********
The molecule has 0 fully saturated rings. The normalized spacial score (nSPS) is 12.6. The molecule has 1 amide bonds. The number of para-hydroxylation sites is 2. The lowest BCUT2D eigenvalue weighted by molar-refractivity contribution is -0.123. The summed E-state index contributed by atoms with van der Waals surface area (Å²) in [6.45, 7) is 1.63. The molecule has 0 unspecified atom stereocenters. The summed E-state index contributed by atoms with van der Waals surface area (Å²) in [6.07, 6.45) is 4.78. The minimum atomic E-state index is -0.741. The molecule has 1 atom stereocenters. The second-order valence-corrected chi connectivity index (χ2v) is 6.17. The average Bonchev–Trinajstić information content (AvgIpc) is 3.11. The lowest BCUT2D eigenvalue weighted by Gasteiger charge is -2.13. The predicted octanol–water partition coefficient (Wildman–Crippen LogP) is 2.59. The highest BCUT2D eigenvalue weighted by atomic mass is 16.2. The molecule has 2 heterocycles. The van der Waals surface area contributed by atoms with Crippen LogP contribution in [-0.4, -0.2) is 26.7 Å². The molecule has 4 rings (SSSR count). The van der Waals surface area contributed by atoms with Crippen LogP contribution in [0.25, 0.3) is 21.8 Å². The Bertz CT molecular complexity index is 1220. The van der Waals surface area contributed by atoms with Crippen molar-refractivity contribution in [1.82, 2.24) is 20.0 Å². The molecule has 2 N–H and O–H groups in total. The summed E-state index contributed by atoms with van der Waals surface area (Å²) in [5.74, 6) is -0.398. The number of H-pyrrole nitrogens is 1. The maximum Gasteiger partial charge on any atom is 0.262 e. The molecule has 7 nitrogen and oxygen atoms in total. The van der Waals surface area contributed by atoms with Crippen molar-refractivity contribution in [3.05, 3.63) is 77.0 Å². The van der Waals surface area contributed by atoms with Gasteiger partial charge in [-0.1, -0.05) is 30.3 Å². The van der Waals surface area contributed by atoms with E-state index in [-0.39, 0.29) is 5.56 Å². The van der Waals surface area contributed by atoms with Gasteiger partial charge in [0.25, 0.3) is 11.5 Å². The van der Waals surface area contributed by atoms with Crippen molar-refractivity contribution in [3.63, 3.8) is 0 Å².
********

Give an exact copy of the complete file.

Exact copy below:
The molecule has 0 fully saturated rings. The normalized spacial score (nSPS) is 12.6. The molecule has 1 amide bonds. The number of para-hydroxylation sites is 2. The lowest BCUT2D eigenvalue weighted by molar-refractivity contribution is -0.123. The summed E-state index contributed by atoms with van der Waals surface area (Å²) in [6.45, 7) is 1.63. The molecule has 0 unspecified atom stereocenters. The summed E-state index contributed by atoms with van der Waals surface area (Å²) in [6.07, 6.45) is 4.78. The minimum atomic E-state index is -0.741. The molecule has 1 atom stereocenters. The second-order valence-corrected chi connectivity index (χ2v) is 6.17. The average Bonchev–Trinajstić information content (AvgIpc) is 3.11. The lowest BCUT2D eigenvalue weighted by Gasteiger charge is -2.13. The predicted octanol–water partition coefficient (Wildman–Crippen LogP) is 2.59. The highest BCUT2D eigenvalue weighted by atomic mass is 16.2. The molecule has 2 heterocycles. The van der Waals surface area contributed by atoms with Crippen LogP contribution in [-0.4, -0.2) is 26.7 Å². The molecule has 4 rings (SSSR count). The van der Waals surface area contributed by atoms with Crippen LogP contribution in [0.25, 0.3) is 21.8 Å². The Bertz CT molecular complexity index is 1220. The van der Waals surface area contributed by atoms with Crippen molar-refractivity contribution in [1.82, 2.24) is 20.0 Å². The molecule has 2 N–H and O–H groups in total. The summed E-state index contributed by atoms with van der Waals surface area (Å²) in [5.74, 6) is -0.398. The number of H-pyrrole nitrogens is 1. The maximum Gasteiger partial charge on any atom is 0.262 e. The molecule has 7 nitrogen and oxygen atoms in total. The van der Waals surface area contributed by atoms with Crippen molar-refractivity contribution in [3.05, 3.63) is 77.0 Å². The van der Waals surface area contributed by atoms with Gasteiger partial charge in [-0.1, -0.05) is 30.3 Å². The van der Waals surface area contributed by atoms with E-state index in [-0.39, 0.29) is 5.56 Å². The van der Waals surface area contributed by atoms with Gasteiger partial charge in [0.25, 0.3) is 11.5 Å². The van der Waals surface area contributed by atoms with Crippen molar-refractivity contribution in [3.63, 3.8) is 0 Å².